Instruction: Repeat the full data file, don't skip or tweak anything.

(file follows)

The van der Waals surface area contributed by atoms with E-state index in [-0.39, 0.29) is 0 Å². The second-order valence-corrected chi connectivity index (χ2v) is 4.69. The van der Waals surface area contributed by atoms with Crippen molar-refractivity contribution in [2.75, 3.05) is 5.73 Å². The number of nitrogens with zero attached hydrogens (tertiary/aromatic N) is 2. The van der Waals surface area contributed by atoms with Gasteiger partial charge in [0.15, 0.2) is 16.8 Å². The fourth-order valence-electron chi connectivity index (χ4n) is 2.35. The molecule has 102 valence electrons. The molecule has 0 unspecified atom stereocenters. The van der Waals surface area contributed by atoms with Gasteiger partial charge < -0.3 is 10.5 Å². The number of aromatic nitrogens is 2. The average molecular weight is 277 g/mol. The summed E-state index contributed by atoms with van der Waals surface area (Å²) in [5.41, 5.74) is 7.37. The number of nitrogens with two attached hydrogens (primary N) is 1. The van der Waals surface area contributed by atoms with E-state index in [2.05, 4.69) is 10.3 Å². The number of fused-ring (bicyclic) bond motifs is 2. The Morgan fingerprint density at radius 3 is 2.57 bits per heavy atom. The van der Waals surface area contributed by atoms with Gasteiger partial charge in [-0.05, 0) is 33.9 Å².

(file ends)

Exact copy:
The van der Waals surface area contributed by atoms with E-state index in [-0.39, 0.29) is 0 Å². The second-order valence-corrected chi connectivity index (χ2v) is 4.69. The van der Waals surface area contributed by atoms with Crippen molar-refractivity contribution in [2.75, 3.05) is 5.73 Å². The number of nitrogens with zero attached hydrogens (tertiary/aromatic N) is 2. The van der Waals surface area contributed by atoms with Gasteiger partial charge in [0.15, 0.2) is 16.8 Å². The fourth-order valence-electron chi connectivity index (χ4n) is 2.35. The molecule has 102 valence electrons. The molecule has 0 unspecified atom stereocenters. The van der Waals surface area contributed by atoms with Gasteiger partial charge < -0.3 is 10.5 Å². The number of aromatic nitrogens is 2. The average molecular weight is 277 g/mol. The summed E-state index contributed by atoms with van der Waals surface area (Å²) in [5.41, 5.74) is 7.37. The number of nitrogens with two attached hydrogens (primary N) is 1. The van der Waals surface area contributed by atoms with E-state index in [2.05, 4.69) is 10.3 Å². The number of fused-ring (bicyclic) bond motifs is 2. The Morgan fingerprint density at radius 3 is 2.57 bits per heavy atom. The van der Waals surface area contributed by atoms with Gasteiger partial charge in [-0.05, 0) is 33.9 Å².